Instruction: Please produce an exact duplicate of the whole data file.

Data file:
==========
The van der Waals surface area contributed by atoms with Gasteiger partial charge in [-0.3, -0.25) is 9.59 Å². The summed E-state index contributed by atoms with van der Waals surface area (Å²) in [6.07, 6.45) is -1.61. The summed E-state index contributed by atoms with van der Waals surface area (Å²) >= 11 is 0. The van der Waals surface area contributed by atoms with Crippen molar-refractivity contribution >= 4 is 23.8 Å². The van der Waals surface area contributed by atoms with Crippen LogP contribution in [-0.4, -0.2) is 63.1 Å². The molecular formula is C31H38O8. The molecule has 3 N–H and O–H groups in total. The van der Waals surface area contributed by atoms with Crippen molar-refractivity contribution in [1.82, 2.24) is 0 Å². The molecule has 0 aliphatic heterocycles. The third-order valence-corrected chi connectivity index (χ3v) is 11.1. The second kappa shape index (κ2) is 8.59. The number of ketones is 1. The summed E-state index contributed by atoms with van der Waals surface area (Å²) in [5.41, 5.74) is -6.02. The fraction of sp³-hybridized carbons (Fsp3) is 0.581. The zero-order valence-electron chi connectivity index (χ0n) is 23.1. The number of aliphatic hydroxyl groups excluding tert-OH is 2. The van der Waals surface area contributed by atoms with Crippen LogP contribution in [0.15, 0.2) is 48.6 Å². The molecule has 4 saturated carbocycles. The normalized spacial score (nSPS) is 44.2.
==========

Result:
The van der Waals surface area contributed by atoms with Gasteiger partial charge in [-0.3, -0.25) is 9.59 Å². The summed E-state index contributed by atoms with van der Waals surface area (Å²) in [6.07, 6.45) is -1.61. The summed E-state index contributed by atoms with van der Waals surface area (Å²) >= 11 is 0. The van der Waals surface area contributed by atoms with Crippen molar-refractivity contribution >= 4 is 23.8 Å². The van der Waals surface area contributed by atoms with Crippen LogP contribution in [-0.4, -0.2) is 63.1 Å². The molecular formula is C31H38O8. The molecule has 3 N–H and O–H groups in total. The van der Waals surface area contributed by atoms with Crippen molar-refractivity contribution in [1.82, 2.24) is 0 Å². The molecule has 0 aliphatic heterocycles. The third-order valence-corrected chi connectivity index (χ3v) is 11.1. The second kappa shape index (κ2) is 8.59. The number of ketones is 1. The summed E-state index contributed by atoms with van der Waals surface area (Å²) in [5.41, 5.74) is -6.02. The fraction of sp³-hybridized carbons (Fsp3) is 0.581. The zero-order valence-electron chi connectivity index (χ0n) is 23.1. The number of aliphatic hydroxyl groups excluding tert-OH is 2. The van der Waals surface area contributed by atoms with Crippen LogP contribution in [0.15, 0.2) is 48.6 Å². The molecule has 4 saturated carbocycles. The normalized spacial score (nSPS) is 44.2.